In this chapter, we examine how the principles of a multilevel developmental psychopathology systems perspective provide insight into understanding the etiology, course, and sequelae of depressive disorders. Depression is of particular interest to developmental psychopathologists because of the complex interplay of psychological (affective, cognitive, interpersonal) and biological (genetic, neurobiological, neurophysiological) systems that are involved. Although there are diverse pathways leading to depressive disorders, potential risk factors for depression may result in a multitude of outcomes, of which depression may be one. Moreover, depressive phenomena and disorders are present throughout the life course. Not only does knowledge of normative development and functioning assist in characterizing the deviations evident among those with depression, but also understanding the aberrations in functioning among depressed persons elucidates how normal adaptation is achieved. In addition, pathways to resilience and competent adaptation despite the experience of significant adversity are discussed. Finally, the implications of a developmental psychopathology approach for prevention and intervention strategies for depression are examined.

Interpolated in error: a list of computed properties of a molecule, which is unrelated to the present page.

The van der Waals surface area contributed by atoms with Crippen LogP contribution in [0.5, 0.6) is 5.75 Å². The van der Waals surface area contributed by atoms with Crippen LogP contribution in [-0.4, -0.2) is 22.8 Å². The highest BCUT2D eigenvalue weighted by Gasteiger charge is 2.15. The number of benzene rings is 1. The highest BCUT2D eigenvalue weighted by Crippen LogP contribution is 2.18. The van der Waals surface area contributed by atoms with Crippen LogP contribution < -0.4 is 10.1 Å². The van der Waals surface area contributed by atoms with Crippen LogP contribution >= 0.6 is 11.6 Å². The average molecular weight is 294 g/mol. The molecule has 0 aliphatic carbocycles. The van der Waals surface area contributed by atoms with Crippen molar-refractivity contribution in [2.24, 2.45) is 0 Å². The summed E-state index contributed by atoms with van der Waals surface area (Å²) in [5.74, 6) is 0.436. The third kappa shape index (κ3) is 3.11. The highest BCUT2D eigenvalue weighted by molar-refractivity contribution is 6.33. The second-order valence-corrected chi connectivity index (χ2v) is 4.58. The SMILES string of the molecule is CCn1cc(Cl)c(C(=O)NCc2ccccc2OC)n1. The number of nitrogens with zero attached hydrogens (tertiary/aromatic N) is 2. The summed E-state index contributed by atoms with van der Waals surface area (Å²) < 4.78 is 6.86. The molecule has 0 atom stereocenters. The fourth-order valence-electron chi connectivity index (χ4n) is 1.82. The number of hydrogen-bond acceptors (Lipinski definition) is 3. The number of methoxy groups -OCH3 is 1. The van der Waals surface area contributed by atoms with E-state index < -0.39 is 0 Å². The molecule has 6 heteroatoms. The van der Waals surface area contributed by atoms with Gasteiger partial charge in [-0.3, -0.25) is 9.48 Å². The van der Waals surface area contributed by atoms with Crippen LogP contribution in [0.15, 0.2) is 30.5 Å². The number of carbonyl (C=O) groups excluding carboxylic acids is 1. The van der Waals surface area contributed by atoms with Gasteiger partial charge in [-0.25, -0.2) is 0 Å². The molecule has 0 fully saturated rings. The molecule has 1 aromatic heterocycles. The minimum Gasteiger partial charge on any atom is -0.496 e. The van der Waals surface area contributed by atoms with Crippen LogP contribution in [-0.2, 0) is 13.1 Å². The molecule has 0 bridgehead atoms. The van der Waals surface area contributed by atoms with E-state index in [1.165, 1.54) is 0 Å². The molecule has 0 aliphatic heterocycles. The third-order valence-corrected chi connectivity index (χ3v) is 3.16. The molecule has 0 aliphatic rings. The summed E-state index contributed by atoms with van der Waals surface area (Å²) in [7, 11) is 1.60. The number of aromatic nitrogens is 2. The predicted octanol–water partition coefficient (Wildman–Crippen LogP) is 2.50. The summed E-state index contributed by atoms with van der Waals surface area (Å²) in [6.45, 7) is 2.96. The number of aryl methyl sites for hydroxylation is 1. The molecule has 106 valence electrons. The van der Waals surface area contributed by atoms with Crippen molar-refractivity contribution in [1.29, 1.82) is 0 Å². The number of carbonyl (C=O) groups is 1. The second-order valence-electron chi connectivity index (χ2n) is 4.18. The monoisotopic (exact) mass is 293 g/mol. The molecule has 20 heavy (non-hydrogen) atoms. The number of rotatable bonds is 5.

|Original language||English (US)|
|Title of host publication||Systems Neuroscience in Depression|
|Number of pages||26|
|State||Published - 2016|
Bibliographical noteFunding Information:
My work on this chapter was supported by grants from the National Institute of Mental Health (RO1MH45027 and RO1MH091070) and the Spunk Fund, Inc.
© 2016 Elsevier Inc. All rights reserved.
- Developmental psychopathology
- Multiple levels of analysis